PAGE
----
Every year for the last 20 years, Jack Heidemann has kept up a tradition of doing something his mind and body tells him he still can do, even if he knows it's not quite on the same level as it used to be.
That doesn't stop him, however, from dusting off his glove, donning a Cleveland Indians uniform - one that seems to fit just a bit tighter each year than it did the year before - and returning to shortstop, a position he played during his eight years as a Major League Baseball player from 1969 to 1977.
Last week, Heidemann, who lives in Mesa, was among about 40 former Major Leaguers who returned to Scottsdale Stadium to participate in the 20th Annual Molina Fine Jewelers/Arizona Baseball Charities Celebrity Game that benefits Little League teams from around the state and features numerous former Major Leaguers, many of whom live in the East Valley.
"What keeps me coming back to play in this game?" Heidemann, 62, asked himself, leaning on the dugout railing. "I like the camaraderie and seeing guys I haven't seen for a while. It's fun, for a good cause and I like to do it."
In between innings of the game - the National League won 3-1 despite the superb pitching of former Oakland A's ace Bob Welch - former Major Leaguer Buddy Schultz, the executive director of Arizona Baseball Charities, gave $27,000 to 36 Little Leagues, including $1,300 to Mesa's Westwood Little League. Arizona Baseball Charities raises the money through its annual golf tournament, sports memorabilia auction and concessions at the game. The grand prize of $5,000 was won by Alhambra Little League in Phoenix's Maryvale neighborhood. Alhambra Little League will use the money for equipment and scholarships to help provide scholarships to young players whose families could not afford to register their kids to play otherwise.
Heidemann, who has been a realtor in the Valley for the last 32 years and travels with members of Arizona's Major League Alumni Association to conduct baseball clinics around the state, was the Indians' No. 1 draft pick in 1967 when he was 17 years old and fresh out of Brenham High School in Brenham, Texas - home of Blue Bell Ice Cream and the former Brenham Cotton Mill.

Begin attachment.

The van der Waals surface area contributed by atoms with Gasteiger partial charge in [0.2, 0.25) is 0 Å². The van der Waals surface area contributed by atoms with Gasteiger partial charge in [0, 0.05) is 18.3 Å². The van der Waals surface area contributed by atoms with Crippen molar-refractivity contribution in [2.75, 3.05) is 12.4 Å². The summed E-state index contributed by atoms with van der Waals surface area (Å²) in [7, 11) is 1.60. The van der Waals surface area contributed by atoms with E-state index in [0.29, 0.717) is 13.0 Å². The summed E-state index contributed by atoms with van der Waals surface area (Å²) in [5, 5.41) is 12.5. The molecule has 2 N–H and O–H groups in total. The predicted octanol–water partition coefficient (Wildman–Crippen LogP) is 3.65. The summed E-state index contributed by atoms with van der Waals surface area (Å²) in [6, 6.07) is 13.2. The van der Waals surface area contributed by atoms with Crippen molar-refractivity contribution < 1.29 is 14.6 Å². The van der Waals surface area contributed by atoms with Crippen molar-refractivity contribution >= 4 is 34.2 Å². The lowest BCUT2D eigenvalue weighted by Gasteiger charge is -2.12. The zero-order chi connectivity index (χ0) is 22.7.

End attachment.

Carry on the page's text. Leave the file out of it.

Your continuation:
"Before I played baseball, I hadn't been to that many places, ever," Heidemann said. "Most of my time was spent in Brenham."
Heidemann first made $500 a month playing for the Indians' Class A Minor League team in Rockhill, S.C., and when he arrived at Tucson's Hi Corbett Field for spring training in 1969, he earned $10,900 a year - then the league minimum annual salary, but still a pretty good sum.
"I got the opportunity," Heidemann said of playing Major League baseball. "I was a higher-round draft choice and Cleveland didn't have that good of a team at the time."
During Heidemann's stint with the Indians from 1969 to 1974, the team never finished higher than fourth place, and didn't draw a lot of fans.
Playing in cold and cavernous Cleveland Municipal Stadium in the early 1970s, Heidemann was part of the Indians' famed "Keystone Combo" with second baseman Eddie Leon, a Tucson resident who used to regularly participate in the Arizona Baseball Charities game, although he hasn't since 2008.
"We had a great nucleus, but we had no pitching outside of Gaylord Perry and Sam McDowell," Heidemann said of his playing days.
Heidemann later played for the St. Louis Cardinals (where he was famous for his mutton-chop sideburns), the New York Mets and lastly, the Milwaukee Brewers.
His highest salary was $32,000 in 1976 and '77, his last two years in the majors.
"To me, that was a lot of money back then," Heidemann said. "When you talked about big contracts, that was like $100,000 a year. Today, the league minimum salary is $480,000. Making nearly a half million dollars a year to start? That's unreal. That's a far cry from the game we loved to play and enjoyed."
In addition to Welch - who won 27 games in 1990 - other former players who participated in the game included Hall of Famer Gaylord Perry, slugger Dave Kingman and speedster Tony Phillips.
As players, many of those in the game were not household names and nearly all of them worked in other professions when their playing days ended. Former Major League pitcher Kevin Kobel is a retired Phoenix firefighter, former Chicago Cubs catcher Ken Rudolph now is the baseball coach at Arcadia High School and Kory DeHann of Chandler who played outfield for the San Diego Padres, is getting his second breath of baseball while serving as a coach in the Pittsburgh Pirates system.
The game, attended by about 8,000 fans, was about other heroes, too.
Arizona Baseball Charities raised nearly $8,000 from a $10-a-ticket raffle for a chance to win an Arizona Cardinals football jersey autographed by Pat Tillman.
David Berkowitz - a board member of Arizona Baseball Charities Board of Directors - won the jersey. Berkowitz denoted on his ticket that if he won it, the prize should be given to a member of Tucson's Challenger Little League, believed to be the largest Little League for disabled and special needs children in the United States.
The lucky winner of the jersey was Zachary Hartzje, 18, a shortstop.
When Hartzje was asked if he knew who Pat Tillman was, he said, "He was a hero. It's a very good honor to win the jersey."
Hartzje later was approached by other people who wanted to buy the jersey from him - for as much as $1,000 - a sum he turned down.
"I'll probably hang it in my room," Hartzje said.
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